Eldest Souls is a “story generation game” where players are cast as “ancestor spirits” who must guide players through a series of puzzles that are seemingly unrelated to their main quest. It’s a bizarre game that is often compared to the likes of Night in the Woods or Dear Esther, in which players are encouraged to explore the world, listen to the stories of the locals, and watch the skies for signs of their ancestors.
This past summer, I was tasked with designing a logo for a game called Eldest Souls. The game is a 2D side-scrolling action adventure that has a focus on vivid colors, unique characters, and challenging gameplay. I was previously introduced to the game by our editor, who had played through the first three levels. Since then, I was able to play through the entirety of the game, and I was hooked. I loved the level of detail and creativity shown in the game, as well as the depth and immersive story that the game developer, SkyFish Interactive, has put into its creation. The game is challenging, but is well worth the small amount of time it takes to beat it.
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Eldest Souls doesn’t hide its Dark Souls inspirations; in fact, it revels in them. The team at Fallen Flag Studio concentrated almost entirely on creating some really excellent boss battles for this boss rush game that was free of any garbage mobs of any sort. And, given how important bosses are in any Souls-like game, it wasn’t a terrible decision to make.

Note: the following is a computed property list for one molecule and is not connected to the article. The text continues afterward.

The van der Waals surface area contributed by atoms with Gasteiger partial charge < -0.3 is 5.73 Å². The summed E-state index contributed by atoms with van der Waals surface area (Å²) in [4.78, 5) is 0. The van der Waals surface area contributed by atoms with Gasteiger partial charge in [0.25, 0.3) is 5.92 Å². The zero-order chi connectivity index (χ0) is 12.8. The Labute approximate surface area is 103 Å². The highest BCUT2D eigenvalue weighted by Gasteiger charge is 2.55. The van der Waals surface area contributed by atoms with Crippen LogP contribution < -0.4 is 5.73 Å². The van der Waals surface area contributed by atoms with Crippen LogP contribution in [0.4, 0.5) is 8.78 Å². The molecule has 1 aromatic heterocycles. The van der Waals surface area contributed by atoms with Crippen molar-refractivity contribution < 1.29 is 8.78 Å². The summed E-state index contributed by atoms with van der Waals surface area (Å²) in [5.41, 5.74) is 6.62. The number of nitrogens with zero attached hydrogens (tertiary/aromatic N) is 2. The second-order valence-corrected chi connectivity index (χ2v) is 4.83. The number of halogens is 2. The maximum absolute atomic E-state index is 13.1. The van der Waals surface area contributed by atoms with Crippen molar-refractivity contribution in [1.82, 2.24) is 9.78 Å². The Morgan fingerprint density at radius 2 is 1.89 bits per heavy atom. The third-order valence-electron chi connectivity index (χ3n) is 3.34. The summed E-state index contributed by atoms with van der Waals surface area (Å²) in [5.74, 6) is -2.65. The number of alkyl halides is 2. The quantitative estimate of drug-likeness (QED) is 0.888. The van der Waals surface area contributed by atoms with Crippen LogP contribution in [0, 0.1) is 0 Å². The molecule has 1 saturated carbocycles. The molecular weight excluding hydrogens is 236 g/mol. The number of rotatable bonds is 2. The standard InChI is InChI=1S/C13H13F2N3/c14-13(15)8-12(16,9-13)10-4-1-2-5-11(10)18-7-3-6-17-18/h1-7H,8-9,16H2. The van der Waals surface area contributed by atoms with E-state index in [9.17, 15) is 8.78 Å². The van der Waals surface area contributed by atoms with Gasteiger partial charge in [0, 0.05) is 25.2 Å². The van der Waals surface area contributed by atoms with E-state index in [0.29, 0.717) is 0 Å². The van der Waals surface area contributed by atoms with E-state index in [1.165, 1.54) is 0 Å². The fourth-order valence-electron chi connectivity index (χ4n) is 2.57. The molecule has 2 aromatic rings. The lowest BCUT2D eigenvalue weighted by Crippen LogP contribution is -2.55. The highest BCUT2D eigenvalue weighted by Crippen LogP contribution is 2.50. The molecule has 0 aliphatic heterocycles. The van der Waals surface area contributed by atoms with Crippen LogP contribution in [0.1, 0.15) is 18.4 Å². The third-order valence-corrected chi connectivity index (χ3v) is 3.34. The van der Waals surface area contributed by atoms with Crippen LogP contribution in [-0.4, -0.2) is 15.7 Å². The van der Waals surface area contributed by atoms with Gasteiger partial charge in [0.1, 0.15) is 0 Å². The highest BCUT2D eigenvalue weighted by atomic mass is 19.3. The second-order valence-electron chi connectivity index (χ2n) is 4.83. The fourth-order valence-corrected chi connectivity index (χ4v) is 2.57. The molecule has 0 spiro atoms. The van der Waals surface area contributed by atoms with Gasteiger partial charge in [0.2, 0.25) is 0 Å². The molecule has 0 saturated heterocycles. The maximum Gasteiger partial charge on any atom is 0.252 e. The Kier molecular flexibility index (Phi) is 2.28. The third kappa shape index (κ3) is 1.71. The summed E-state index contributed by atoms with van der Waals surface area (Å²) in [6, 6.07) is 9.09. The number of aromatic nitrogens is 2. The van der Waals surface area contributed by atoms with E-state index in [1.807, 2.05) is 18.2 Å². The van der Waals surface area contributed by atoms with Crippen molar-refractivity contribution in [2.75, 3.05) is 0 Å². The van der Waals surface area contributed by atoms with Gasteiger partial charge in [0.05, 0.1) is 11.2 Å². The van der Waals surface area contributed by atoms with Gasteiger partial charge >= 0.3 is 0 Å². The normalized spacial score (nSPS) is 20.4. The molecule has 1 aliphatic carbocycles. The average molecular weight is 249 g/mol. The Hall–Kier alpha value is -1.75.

The genre’s signature narrative is also on show here; it’s enigmatic, cryptic, and scattered throughout the environment rather than spoonfed to the player. Eldest Souls is a neatly constructed game worth your time, with high quality (but not award-winning) pixel graphics and excellent soundtrack.
The major problems emerge during gaming, which is unfortunately the worst place for them to show. The experience is hampered by several odd hitboxes and a few dubious design decisions. The environment and storyline aren’t as interesting as they are in more narrative-driven Souls-likes.
While none of these is a deal breaker, it did cause some frustration throughout my playthrough.
Review of Eldest Souls: Made With Love
Eldest Souls is a boss rush game in which the only opponents you face are bosses with large health bars. There are no regular opponents, and the environment is mostly empty except for one save location each region, a few NPCs, and a few critical item pickups.
As a result, bosses are usually excellent. There are a total of ten of them, each with its own design and mechanics. Some of them use classic visuals, such as ice, darkness, and shapeshifting, but they all have a few surprises up their sleeves. That’s a good thing, since no monster has more than three attacks each phase, and they’re not difficult to evade once you get the hang of the dodge time.